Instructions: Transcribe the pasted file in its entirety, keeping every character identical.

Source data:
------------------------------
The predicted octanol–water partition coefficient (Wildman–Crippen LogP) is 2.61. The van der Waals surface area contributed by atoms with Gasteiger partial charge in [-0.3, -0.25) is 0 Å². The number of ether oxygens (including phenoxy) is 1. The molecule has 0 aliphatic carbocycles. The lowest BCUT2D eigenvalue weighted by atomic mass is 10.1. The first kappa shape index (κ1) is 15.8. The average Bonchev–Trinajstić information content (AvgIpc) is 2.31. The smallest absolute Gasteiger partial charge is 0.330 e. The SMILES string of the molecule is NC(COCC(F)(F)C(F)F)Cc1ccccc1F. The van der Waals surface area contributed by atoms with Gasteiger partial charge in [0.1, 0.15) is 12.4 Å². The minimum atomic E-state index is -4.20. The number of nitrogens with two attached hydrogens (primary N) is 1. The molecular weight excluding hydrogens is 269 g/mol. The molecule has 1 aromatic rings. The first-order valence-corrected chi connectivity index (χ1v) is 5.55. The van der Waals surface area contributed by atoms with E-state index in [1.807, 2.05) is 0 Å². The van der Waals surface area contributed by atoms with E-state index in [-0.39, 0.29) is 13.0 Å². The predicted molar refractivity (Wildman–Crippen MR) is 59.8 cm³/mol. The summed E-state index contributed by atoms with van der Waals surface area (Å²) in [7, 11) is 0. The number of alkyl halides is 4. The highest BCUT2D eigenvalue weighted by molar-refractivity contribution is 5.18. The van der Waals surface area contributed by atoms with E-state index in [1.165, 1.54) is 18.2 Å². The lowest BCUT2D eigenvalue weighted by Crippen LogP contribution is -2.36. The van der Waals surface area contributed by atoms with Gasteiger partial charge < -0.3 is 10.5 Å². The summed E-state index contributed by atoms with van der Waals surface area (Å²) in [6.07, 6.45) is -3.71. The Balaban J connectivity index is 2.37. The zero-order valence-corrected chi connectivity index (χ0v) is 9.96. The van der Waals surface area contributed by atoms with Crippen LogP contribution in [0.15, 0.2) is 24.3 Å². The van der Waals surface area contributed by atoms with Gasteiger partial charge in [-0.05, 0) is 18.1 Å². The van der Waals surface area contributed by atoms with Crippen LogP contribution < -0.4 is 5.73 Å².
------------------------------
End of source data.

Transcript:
The predicted octanol–water partition coefficient (Wildman–Crippen LogP) is 2.61. The van der Waals surface area contributed by atoms with Gasteiger partial charge in [-0.3, -0.25) is 0 Å². The number of ether oxygens (including phenoxy) is 1. The molecule has 0 aliphatic carbocycles. The lowest BCUT2D eigenvalue weighted by atomic mass is 10.1. The first kappa shape index (κ1) is 15.8. The average Bonchev–Trinajstić information content (AvgIpc) is 2.31. The smallest absolute Gasteiger partial charge is 0.330 e. The SMILES string of the molecule is NC(COCC(F)(F)C(F)F)Cc1ccccc1F. The van der Waals surface area contributed by atoms with Gasteiger partial charge in [0.1, 0.15) is 12.4 Å². The minimum atomic E-state index is -4.20. The number of nitrogens with two attached hydrogens (primary N) is 1. The molecular weight excluding hydrogens is 269 g/mol. The molecule has 1 aromatic rings. The first-order valence-corrected chi connectivity index (χ1v) is 5.55. The van der Waals surface area contributed by atoms with E-state index in [1.807, 2.05) is 0 Å². The van der Waals surface area contributed by atoms with E-state index in [-0.39, 0.29) is 13.0 Å². The predicted molar refractivity (Wildman–Crippen MR) is 59.8 cm³/mol. The summed E-state index contributed by atoms with van der Waals surface area (Å²) in [7, 11) is 0. The number of alkyl halides is 4. The highest BCUT2D eigenvalue weighted by molar-refractivity contribution is 5.18. The van der Waals surface area contributed by atoms with E-state index in [1.165, 1.54) is 18.2 Å². The lowest BCUT2D eigenvalue weighted by Crippen LogP contribution is -2.36. The van der Waals surface area contributed by atoms with Gasteiger partial charge < -0.3 is 10.5 Å². The summed E-state index contributed by atoms with van der Waals surface area (Å²) in [6.07, 6.45) is -3.71. The Balaban J connectivity index is 2.37. The zero-order valence-corrected chi connectivity index (χ0v) is 9.96. The van der Waals surface area contributed by atoms with Crippen LogP contribution in [0.15, 0.2) is 24.3 Å². The van der Waals surface area contributed by atoms with Gasteiger partial charge in [-0.05, 0) is 18.1 Å². The van der Waals surface area contributed by atoms with Crippen LogP contribution < -0.4 is 5.73 Å².